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joi, 19 decembrie 2013

Review "The Journal of Vincent du Maurier" by K. P. Ambroziak (The Fifth Empire Trilogy #1)

Synopsis (Goodreads)
In 1216 BCE, Vincent du Maurier was promised an eternal life. Today, in 2052 AD, he faces extinction as the outbreak of the living dead threatens his sustenance. When he finds one of the last human survivors, a pregnant girl, he decides to save her. For both the human and vampiric races, he must keep zombies from eating her flesh and vampires from draining her blood. Hoping to outlive the pandemic, he chronicles his attempt to salvage humanity … and himself.

The Journal of Vincent du Maurier is the first book in The Fifth Empire trilogy.

My Review: 
Here I come with another vampire story, but a very different one from what we got used to. As you can deduce from the title, Vincent du Maurier is our main character, a very old vampire who plans to save the world supported by his friends: Byron, Maxine, Veronica, Elizabeth and Stephen, realizing they are also affected by their disease, after they saw how animated corpses turned all humans into zombies. 

By chance, our group of vampires find a few people and between them is a pregnant girl, Evelyn, who becomes the key of their mission. Nothing will stop them, not even sacrificing each other, to see her give birth. That baby is their hope of a different future, a new start. After his soul mate's death Byron, Vincent is struggling to respect his last wish to save the girl and, in the process, the human kind and all the vampires out there who managed to survive. But will he succeed? Is he strong enough to resist his urge to drain her blood?
The story is written as a diary, so Vincent is our eyes, ears and brain in the experience, we follow him step by step in this war of survival and we share his pain and doubts. The loss of Byron is a difficult test and in order to keep his sanity he needs to control his emotions, to change his character and to learn to forgive, things he has never done before in his long existence. He is about to turn into a true hero.

The relationship between Vincent and Evelyn was very interesting to watch. Despite her harsh past, the girl is strong and determined not to disappoint them, therefore she would do anything to keep her friends safe. Her courage combined with her innocence will take Vincent by surprise and will make him endear and see her more than a blood vessel. Evelyn soon became my favorite character, being impossible not to like her. 

More and more lives are lost and danger is lurking around every corner, making them an easier target. Along with the solution to destroy the walking dead appears Helgado, the man who will steal Evie's heart and will bring more problems to Vincent. Will she have to choose between them?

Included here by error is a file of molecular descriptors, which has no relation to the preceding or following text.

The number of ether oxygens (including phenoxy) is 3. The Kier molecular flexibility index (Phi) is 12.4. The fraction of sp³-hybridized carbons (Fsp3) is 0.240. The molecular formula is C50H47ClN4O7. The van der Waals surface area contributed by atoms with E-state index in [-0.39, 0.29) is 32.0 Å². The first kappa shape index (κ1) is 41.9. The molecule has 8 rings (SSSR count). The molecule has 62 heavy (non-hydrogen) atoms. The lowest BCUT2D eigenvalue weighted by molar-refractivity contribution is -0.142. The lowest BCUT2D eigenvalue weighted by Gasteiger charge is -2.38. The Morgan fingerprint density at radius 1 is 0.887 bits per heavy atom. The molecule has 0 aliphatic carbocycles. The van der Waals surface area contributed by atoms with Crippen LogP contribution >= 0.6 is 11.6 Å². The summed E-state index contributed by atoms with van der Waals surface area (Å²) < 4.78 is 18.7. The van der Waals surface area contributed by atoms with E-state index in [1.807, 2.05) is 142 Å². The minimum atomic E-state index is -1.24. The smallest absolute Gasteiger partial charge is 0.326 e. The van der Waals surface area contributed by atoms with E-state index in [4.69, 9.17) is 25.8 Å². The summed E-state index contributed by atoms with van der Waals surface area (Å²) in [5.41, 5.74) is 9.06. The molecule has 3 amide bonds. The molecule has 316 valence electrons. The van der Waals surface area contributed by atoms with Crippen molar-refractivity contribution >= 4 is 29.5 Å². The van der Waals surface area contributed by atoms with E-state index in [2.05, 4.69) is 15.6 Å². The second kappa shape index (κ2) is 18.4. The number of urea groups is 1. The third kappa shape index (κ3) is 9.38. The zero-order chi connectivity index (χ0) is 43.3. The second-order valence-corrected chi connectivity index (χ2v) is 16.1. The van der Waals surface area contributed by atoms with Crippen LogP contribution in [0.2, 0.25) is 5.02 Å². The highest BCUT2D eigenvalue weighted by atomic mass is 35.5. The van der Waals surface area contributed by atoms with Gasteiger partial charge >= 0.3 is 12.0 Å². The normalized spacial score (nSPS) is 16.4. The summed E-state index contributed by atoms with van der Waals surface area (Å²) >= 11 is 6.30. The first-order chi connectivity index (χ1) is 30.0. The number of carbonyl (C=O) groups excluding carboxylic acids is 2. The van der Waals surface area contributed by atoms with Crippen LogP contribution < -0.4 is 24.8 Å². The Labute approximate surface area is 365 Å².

The author has done a great job writing this novel. The descriptions made it very easy for me to visualize the universe and the apocalyptic war. There were parts when I was a bit scared, but it wasn't taken to extreme and I was able to like it. Another thing that I enjoyed were the characters who throughout the book have developed and matured into great role models and from each one of them we can learn something valuable.     

I'm very interested in reading the entire series and to find out more about the journey of Vincent du Maurier. If you have a weakness for vampires and even if you don't, this is the book for you. You'll be surprised by the intricacy of this story and the story itself. 

Note: I received an e-book from the author for an honest review.

5 out of 5 butterflies

About the author:
I am a reader and a writer. I have spent the last decade studying literature and the art of prose. I am a scholar of the English language, am fluent in French, and have a reading knowledge of Latin. I hold a M.A. and M.Phil. in Comparative Literature from the Graduate Center at the City University of New York.

I am currently writing a doctoral dissertation on repentance and redemption in early modern secular works, specifically Christopher Marlowe’s "Doctor Faustus," Shakespeare’s "Hamlet," and John Milton’s "Samson Agonistes."

I enjoy reading current releases, especially ebooks by lesser-known authors, and write reviews for the ones I love on my blog, Fields of Twisting Phlox. I also write fiction and have recently published my second novel in "The Fifth Empire" trilogy.

Some of my artistic inspirations include John Milton, Edgar Allan Poe, Ernest Hemingway, Antonio Canova, Vincent van Gogh, F. W. Murnau's "Faust" and Fritz Lang's "Metropolis.